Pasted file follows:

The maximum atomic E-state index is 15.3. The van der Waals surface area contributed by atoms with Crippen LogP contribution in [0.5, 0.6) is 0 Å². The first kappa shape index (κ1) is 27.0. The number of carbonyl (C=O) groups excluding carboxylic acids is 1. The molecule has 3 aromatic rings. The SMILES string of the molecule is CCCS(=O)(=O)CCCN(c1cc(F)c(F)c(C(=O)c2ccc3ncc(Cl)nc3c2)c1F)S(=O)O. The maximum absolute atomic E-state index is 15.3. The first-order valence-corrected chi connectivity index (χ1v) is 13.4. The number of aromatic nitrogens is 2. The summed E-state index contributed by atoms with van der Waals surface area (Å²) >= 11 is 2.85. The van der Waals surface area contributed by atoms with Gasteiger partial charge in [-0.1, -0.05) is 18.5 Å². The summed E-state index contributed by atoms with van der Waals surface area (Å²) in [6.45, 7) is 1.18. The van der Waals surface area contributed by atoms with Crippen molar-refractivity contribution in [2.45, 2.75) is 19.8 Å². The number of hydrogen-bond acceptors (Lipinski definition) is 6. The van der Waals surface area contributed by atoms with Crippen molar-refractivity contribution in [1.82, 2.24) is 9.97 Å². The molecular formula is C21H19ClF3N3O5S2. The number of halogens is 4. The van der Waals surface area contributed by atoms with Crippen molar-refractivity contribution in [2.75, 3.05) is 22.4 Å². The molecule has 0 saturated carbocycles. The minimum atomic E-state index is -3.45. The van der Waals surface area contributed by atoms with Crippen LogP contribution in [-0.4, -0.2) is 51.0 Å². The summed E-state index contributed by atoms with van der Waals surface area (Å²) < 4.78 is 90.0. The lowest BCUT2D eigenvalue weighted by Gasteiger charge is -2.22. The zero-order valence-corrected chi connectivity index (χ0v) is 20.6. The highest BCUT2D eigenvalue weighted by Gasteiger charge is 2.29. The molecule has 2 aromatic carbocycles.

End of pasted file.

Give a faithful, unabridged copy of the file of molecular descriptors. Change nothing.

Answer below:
The maximum atomic E-state index is 15.3. The van der Waals surface area contributed by atoms with Crippen LogP contribution in [0.5, 0.6) is 0 Å². The first kappa shape index (κ1) is 27.0. The number of carbonyl (C=O) groups excluding carboxylic acids is 1. The molecule has 3 aromatic rings. The SMILES string of the molecule is CCCS(=O)(=O)CCCN(c1cc(F)c(F)c(C(=O)c2ccc3ncc(Cl)nc3c2)c1F)S(=O)O. The maximum absolute atomic E-state index is 15.3. The first-order valence-corrected chi connectivity index (χ1v) is 13.4. The number of aromatic nitrogens is 2. The summed E-state index contributed by atoms with van der Waals surface area (Å²) >= 11 is 2.85. The van der Waals surface area contributed by atoms with Gasteiger partial charge in [-0.1, -0.05) is 18.5 Å². The summed E-state index contributed by atoms with van der Waals surface area (Å²) in [6.45, 7) is 1.18. The van der Waals surface area contributed by atoms with Crippen molar-refractivity contribution in [2.45, 2.75) is 19.8 Å². The number of hydrogen-bond acceptors (Lipinski definition) is 6. The van der Waals surface area contributed by atoms with Crippen molar-refractivity contribution in [1.82, 2.24) is 9.97 Å². The molecular formula is C21H19ClF3N3O5S2. The number of halogens is 4. The van der Waals surface area contributed by atoms with Crippen molar-refractivity contribution in [2.75, 3.05) is 22.4 Å². The molecule has 0 saturated carbocycles. The minimum atomic E-state index is -3.45. The van der Waals surface area contributed by atoms with Crippen LogP contribution in [-0.4, -0.2) is 51.0 Å². The summed E-state index contributed by atoms with van der Waals surface area (Å²) < 4.78 is 90.0. The lowest BCUT2D eigenvalue weighted by Gasteiger charge is -2.22. The zero-order valence-corrected chi connectivity index (χ0v) is 20.6. The highest BCUT2D eigenvalue weighted by Gasteiger charge is 2.29. The molecule has 2 aromatic carbocycles.